Here is some background information to consider before creating a map.
- Security: The map's sharing settings supersede the sharing settings of the layers. Suppose a map has relatively open access, but you add a layer to which access is restricted. The map's access setting prevails and determines who will be able to view the published data in the layer.
- Stack order: The stack order of the layers on a map reflects the way that layers are ordered on the Map Details page. You can modify the order when editing a map.
- Whitelisting: If you offer a public map on your website, it's a good idea to whitelist your domain with Google so that others can't copy the map, use it on their websites, and use up your quota.
You can edit the following map details.
|Name||The name of this map. This name will identify this map to users. It must be unique across all maps and layers.|
|Description||A text description for this map. This is an important field, because the text is shown to the end user in some clients, such as Google Earth clients.|
|Tags||The text strings that should return this map in response to a search. Separate multiple values with commas.|
|Shared with||The access list whose members can work with this map in your authoring environment.|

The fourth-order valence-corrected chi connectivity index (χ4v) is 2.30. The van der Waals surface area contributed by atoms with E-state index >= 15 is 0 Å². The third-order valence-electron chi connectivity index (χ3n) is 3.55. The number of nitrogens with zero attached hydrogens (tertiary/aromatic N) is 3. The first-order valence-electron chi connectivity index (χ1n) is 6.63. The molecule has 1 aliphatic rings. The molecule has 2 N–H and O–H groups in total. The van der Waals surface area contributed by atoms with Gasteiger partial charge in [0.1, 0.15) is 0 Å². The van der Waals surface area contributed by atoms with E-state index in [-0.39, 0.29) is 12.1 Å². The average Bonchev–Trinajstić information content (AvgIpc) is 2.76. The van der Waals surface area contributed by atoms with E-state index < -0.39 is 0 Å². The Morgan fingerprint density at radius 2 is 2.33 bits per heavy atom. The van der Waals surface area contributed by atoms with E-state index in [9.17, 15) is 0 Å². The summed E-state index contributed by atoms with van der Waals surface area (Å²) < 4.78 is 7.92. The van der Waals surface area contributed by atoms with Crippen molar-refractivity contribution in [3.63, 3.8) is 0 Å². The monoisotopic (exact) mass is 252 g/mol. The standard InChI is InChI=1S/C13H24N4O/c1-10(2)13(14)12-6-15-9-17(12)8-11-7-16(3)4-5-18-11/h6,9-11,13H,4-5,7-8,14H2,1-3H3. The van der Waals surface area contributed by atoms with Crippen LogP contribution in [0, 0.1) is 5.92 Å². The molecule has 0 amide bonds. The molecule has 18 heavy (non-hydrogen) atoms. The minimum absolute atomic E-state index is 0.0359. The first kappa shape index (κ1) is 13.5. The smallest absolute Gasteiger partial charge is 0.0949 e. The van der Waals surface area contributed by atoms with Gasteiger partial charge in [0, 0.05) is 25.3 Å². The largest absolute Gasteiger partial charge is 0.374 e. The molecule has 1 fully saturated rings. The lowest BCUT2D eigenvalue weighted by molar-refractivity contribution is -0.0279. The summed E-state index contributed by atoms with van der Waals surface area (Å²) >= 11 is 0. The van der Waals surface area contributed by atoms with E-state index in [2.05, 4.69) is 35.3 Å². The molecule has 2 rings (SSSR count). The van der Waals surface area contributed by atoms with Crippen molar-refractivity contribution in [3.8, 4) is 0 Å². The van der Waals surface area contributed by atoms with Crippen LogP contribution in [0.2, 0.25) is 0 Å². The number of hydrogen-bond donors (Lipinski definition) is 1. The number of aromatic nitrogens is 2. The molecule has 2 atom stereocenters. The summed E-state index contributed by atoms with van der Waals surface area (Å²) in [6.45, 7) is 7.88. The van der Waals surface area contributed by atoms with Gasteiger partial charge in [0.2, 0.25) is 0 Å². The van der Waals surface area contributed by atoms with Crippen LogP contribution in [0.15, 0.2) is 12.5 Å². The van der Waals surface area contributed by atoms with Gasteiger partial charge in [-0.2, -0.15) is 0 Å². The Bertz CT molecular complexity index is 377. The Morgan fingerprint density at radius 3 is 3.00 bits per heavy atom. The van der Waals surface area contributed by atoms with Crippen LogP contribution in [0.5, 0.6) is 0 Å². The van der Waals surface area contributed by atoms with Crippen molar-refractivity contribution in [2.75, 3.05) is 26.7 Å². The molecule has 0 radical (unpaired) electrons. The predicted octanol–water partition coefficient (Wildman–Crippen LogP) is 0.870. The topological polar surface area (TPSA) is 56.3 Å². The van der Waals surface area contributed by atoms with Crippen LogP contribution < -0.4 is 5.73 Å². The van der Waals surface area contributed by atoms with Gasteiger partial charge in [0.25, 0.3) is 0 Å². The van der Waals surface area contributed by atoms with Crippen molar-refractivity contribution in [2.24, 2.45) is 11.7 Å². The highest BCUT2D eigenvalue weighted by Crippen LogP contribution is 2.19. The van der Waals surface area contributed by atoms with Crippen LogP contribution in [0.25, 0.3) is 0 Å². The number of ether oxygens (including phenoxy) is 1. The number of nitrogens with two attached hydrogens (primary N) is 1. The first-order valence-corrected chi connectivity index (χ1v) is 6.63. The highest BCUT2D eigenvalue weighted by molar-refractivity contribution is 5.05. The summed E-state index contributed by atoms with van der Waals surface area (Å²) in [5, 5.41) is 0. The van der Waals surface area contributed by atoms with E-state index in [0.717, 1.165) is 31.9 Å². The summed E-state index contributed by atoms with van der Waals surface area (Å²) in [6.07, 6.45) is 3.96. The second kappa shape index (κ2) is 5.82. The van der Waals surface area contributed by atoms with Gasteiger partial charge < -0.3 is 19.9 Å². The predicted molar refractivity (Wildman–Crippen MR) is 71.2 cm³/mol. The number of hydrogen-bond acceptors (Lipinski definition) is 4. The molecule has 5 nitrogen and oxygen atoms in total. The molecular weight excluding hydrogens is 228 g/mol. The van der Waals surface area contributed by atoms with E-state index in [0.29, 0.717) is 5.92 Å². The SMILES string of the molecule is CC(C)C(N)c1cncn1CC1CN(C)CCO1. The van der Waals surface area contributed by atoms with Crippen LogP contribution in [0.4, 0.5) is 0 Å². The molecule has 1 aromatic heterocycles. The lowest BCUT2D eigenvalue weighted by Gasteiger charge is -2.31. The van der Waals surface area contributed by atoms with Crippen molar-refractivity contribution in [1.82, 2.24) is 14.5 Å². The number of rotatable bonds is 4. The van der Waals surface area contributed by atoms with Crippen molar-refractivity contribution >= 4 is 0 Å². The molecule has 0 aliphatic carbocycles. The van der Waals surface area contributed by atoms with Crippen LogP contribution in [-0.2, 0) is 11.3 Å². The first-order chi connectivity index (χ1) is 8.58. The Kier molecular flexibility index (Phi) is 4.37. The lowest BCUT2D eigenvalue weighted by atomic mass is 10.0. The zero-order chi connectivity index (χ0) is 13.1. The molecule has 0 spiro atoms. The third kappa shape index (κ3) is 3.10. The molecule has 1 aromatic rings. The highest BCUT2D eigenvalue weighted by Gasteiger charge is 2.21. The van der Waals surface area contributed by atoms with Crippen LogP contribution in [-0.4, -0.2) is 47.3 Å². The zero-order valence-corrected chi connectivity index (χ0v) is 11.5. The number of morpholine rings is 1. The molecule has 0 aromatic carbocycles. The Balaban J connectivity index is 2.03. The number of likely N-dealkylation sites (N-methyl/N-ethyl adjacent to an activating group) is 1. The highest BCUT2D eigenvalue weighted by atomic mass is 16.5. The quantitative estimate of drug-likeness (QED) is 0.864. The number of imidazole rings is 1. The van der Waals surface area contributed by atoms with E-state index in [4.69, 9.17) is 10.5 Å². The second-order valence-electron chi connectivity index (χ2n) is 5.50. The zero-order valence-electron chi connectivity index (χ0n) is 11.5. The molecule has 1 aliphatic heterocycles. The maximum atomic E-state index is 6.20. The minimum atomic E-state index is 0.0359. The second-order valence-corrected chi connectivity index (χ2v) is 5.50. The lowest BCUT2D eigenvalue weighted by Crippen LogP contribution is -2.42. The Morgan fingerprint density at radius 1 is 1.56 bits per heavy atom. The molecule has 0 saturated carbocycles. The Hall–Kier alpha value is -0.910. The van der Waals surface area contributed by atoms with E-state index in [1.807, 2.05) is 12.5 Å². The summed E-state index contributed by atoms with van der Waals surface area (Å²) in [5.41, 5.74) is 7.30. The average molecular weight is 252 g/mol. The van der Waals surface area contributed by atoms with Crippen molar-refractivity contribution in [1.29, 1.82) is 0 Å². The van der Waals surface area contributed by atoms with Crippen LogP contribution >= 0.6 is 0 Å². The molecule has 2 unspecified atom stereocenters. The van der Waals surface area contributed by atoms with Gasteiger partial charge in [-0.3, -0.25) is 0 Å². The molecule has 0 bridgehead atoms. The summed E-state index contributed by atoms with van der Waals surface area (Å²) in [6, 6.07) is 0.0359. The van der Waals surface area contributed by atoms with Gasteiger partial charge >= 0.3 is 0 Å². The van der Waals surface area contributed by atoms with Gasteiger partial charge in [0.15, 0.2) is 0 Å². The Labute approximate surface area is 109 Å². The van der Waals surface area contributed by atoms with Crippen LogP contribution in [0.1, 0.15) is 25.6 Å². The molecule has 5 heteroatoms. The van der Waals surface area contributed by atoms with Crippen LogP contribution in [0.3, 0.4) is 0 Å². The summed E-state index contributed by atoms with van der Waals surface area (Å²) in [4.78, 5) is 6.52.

|Viewable by:||The access list whose members can view the published map. This list can include external viewers, in addition to people in your organization.|
|Layer names||By default, the layer name is shown to users, so it's useful to replace the system-generated layer names with user-friendly names. For example, you could create display names such as "Most populous cities," "Fueling stations," "Water depth of 100m," "Endangered wildlife," "Recommended hotels," and so on.|
Other information on the page is system-generated.
A map is automatically processed and becomes ready for publishing if all the layers have been published. It takes a few seconds for Maps Engine to reprocess and refresh the map.
If the map has the status
Map not ready to publish, check the Published on and Status values for the layers. If a layer is unpublished, click its name to display its Layer Details page and then process and publish it. When all a map's layers are published, it automatically becomes ready for publishing.
Every published map has a set of URLs to use in map-viewing clients. For more information, see How to view maps in supported clients.
You can modify and republish a map at any time and you must republish a map if you add or remove layers. When you republish a map, the new version replaces the old version, and the old version is not saved.
You need not republish a map under these circumstances:
- The contents of a layer changes and the layer is republished.
- A layer is unpublished. In this case, the contents of the layer become invisible to users.
To modify and republish a map, you don't need to unpublish the map first; just leave the external version as it is if you like. First edit the map, and then when the internal status is again
Map is ready to publish, click Publish. The newly published version replaced the previous version.